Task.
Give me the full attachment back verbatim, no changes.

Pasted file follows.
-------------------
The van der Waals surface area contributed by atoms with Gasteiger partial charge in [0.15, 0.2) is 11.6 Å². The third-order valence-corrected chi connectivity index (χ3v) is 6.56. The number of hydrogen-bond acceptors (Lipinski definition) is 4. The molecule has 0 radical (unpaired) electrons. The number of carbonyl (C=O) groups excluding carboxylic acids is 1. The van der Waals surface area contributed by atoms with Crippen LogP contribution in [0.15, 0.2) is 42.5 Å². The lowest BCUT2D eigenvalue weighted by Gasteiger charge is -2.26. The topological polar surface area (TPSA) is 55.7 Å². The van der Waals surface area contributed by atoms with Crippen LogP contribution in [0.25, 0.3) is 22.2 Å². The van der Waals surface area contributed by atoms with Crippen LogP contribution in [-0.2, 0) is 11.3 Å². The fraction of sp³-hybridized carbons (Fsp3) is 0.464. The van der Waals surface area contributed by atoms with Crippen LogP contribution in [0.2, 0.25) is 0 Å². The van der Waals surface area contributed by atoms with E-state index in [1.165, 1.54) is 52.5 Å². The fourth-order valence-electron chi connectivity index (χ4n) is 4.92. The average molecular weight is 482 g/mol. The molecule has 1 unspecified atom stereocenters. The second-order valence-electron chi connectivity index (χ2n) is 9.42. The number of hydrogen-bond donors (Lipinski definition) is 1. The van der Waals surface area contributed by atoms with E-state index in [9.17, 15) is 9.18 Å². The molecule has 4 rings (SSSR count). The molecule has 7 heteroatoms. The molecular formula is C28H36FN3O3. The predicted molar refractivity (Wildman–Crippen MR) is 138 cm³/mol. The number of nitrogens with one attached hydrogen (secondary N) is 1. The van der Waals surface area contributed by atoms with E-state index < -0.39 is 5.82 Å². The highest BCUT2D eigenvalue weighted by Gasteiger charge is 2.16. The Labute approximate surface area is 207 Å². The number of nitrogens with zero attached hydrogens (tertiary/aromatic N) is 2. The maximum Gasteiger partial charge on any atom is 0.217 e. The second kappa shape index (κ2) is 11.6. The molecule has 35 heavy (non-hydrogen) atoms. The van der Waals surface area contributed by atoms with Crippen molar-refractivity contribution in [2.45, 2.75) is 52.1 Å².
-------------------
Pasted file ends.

The van der Waals surface area contributed by atoms with Gasteiger partial charge in [0.15, 0.2) is 11.6 Å². The third-order valence-corrected chi connectivity index (χ3v) is 6.56. The number of hydrogen-bond acceptors (Lipinski definition) is 4. The molecule has 0 radical (unpaired) electrons. The number of carbonyl (C=O) groups excluding carboxylic acids is 1. The van der Waals surface area contributed by atoms with Crippen LogP contribution in [0.15, 0.2) is 42.5 Å². The lowest BCUT2D eigenvalue weighted by Gasteiger charge is -2.26. The topological polar surface area (TPSA) is 55.7 Å². The van der Waals surface area contributed by atoms with Crippen LogP contribution in [0.25, 0.3) is 22.2 Å². The van der Waals surface area contributed by atoms with Crippen LogP contribution in [-0.2, 0) is 11.3 Å². The fraction of sp³-hybridized carbons (Fsp3) is 0.464. The van der Waals surface area contributed by atoms with Crippen LogP contribution in [0.2, 0.25) is 0 Å². The van der Waals surface area contributed by atoms with E-state index in [1.165, 1.54) is 52.5 Å². The fourth-order valence-electron chi connectivity index (χ4n) is 4.92. The average molecular weight is 482 g/mol. The molecule has 1 unspecified atom stereocenters. The second-order valence-electron chi connectivity index (χ2n) is 9.42. The number of hydrogen-bond donors (Lipinski definition) is 1. The van der Waals surface area contributed by atoms with E-state index in [9.17, 15) is 9.18 Å². The molecule has 4 rings (SSSR count). The molecule has 7 heteroatoms. The molecular formula is C28H36FN3O3. The predicted molar refractivity (Wildman–Crippen MR) is 138 cm³/mol. The number of nitrogens with one attached hydrogen (secondary N) is 1. The van der Waals surface area contributed by atoms with E-state index < -0.39 is 5.82 Å². The highest BCUT2D eigenvalue weighted by Gasteiger charge is 2.16. The Labute approximate surface area is 207 Å². The number of nitrogens with zero attached hydrogens (tertiary/aromatic N) is 2. The maximum Gasteiger partial charge on any atom is 0.217 e. The second kappa shape index (κ2) is 11.6. The molecule has 35 heavy (non-hydrogen) atoms. The van der Waals surface area contributed by atoms with Crippen molar-refractivity contribution in [2.45, 2.75) is 52.1 Å².